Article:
Thanks, Sophia, Hebrew is not one of my strong points; I did wonder if it was a case of translation though. Other Canterbury Jews had distinctly non-AngloNorman sounding names like Isaac, Luke, Jacob. Although the 12th century theoretically saw Jews limited to particular roles such as moneylender, t...
by Brother Ranulf
Tue Sep 25, 2007 2:11 pm
Forum: General History
Topic: Canon Law
Replies: 25
Views: 4607

Canon Law

Sophia - I tried getting my carriage to return (like a boomerang) but ... :lol: Incidentally my research into Canterbury's late 12th century Jewish community shows them to have been fully integrated in the heart of the city, albeit in an enclave around the synagogue in "Hethenmanne Lane". ...
by Brother Ranulf
Tue Sep 25, 2007 10:07 am
Forum: General History
Topic: Canon Law
Replies: 25
Views: 4607

Canon Law

Hi Ian, Yes it is "long see, no time", glad to know someone is out there! Only joined this forum recently and am very impressed with the topics and level of debate, it only rarely descends into the cesspit area (is there a good gongfermer in Yellow Pages?) For people new to medieval re-ena...
by Brother Ranulf
Sun Sep 23, 2007 8:43 am
Forum: General History
Topic: Canon Law
Replies: 25
Views: 4607

Canon Law

I have been reading through some of the recent postings regarding the celebration of Mass and other aspects of the impact of the Church on people's lives. This is an aspect I have been contemplating for some time, without really coming to any concrete conclusions, but here are a few thoughts for wha...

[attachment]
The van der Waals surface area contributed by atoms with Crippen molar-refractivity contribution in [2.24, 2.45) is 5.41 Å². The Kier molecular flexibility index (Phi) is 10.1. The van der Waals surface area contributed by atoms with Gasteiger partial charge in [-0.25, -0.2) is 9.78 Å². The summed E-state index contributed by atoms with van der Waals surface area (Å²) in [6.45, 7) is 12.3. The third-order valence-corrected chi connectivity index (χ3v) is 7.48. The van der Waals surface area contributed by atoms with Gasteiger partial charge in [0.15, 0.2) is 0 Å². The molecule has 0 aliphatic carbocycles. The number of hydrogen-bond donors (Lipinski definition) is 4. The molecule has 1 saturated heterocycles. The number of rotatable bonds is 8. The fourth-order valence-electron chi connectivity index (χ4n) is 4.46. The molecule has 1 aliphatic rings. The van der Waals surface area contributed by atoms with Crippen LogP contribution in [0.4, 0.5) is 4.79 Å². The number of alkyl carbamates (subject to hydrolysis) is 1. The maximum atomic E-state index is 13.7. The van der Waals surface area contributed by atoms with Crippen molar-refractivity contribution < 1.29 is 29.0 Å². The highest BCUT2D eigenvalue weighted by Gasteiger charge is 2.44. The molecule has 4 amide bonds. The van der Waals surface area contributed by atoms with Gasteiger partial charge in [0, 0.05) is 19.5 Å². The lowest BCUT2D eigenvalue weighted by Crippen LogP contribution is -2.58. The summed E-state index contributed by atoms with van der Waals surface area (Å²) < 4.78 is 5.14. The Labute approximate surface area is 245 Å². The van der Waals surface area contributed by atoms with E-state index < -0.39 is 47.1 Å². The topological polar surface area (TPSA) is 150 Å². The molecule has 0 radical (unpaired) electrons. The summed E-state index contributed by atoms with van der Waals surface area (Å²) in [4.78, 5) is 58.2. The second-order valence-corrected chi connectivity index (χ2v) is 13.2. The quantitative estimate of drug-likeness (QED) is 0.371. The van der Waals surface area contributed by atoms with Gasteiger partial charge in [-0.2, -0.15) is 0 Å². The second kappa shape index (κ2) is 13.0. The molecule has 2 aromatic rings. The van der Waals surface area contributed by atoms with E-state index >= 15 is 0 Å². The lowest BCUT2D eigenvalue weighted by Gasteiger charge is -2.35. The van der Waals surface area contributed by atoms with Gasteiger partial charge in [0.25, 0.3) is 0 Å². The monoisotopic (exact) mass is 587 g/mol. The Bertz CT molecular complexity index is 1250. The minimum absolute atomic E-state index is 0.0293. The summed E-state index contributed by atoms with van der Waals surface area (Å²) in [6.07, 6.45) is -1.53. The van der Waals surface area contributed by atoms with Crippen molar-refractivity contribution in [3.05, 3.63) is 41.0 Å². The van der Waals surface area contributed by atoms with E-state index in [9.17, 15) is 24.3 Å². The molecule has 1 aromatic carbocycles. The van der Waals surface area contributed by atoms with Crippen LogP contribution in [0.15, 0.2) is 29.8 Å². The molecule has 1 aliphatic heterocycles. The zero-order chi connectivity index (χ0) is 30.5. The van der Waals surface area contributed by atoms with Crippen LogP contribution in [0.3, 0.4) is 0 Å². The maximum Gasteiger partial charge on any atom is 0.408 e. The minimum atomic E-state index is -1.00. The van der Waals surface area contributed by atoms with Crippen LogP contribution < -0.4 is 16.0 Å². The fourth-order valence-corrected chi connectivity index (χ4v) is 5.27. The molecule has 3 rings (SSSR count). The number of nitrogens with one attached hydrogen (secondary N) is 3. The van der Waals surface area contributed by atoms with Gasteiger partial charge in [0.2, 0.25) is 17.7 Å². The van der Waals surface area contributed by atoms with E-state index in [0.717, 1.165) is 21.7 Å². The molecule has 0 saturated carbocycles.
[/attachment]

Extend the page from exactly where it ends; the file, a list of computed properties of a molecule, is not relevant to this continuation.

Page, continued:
by Brother Ranulf
Fri Sep 21, 2007 9:56 am
Forum: Costumes
Topic: Norman ladies shoes
Replies: 15
Views: 2808

Norman Ladies' Shoes

["Maybe I'm easily disappointed, but I was hoping for a bit more than that."] I was lucky enough to take early retirement from a high-pressure office job seven years ago and immediately set myself the task of researching the Anglo-Norman 12th century on a full-time basis. The reasons were ...
by Brother Ranulf
Fri Sep 21, 2007 7:54 am
Forum: Costumes
Topic: Norman ladies shoes
Replies: 15
Views: 2808

Norman Ladies'Shoes

My thanks to "Tuppence" for allowing that there may be even a remote possibility that someone in the country has done exhaustive research on all aspects of the 12th century in Anglo-Norman England and that it could take years - it has. I would answer all of the points rased but the reply w...
by Brother Ranulf
Thu Sep 20, 2007 10:25 pm
Forum: Costumes
Topic: Early hospitaller costume
Replies: 3
Views: 975

Early Hospitaller Costume

Just finished some research on these guys for a friend of mine. The Low Latin (that is, not classical) word "Cappa" is the origin of our word cape but the term was applied to numerous different garments during the 12th and 13th centuries. It is the "chape", a kind of hooded ponch...
by Brother Ranulf
Thu Sep 20, 2007 8:12 pm
Forum: Costumes
Topic: Norman ladies shoes
Replies: 15
Views: 2808

Norman Ladies' Shoes

By "Norman Women" I take it you mean noblewomen. My research over many years into Anglo-Norman costume of the 12th century has included the shoe finds from York and the Thames area of London (some of which appear in the Museum of London book on shoes and pattens), plus literally hundreds o...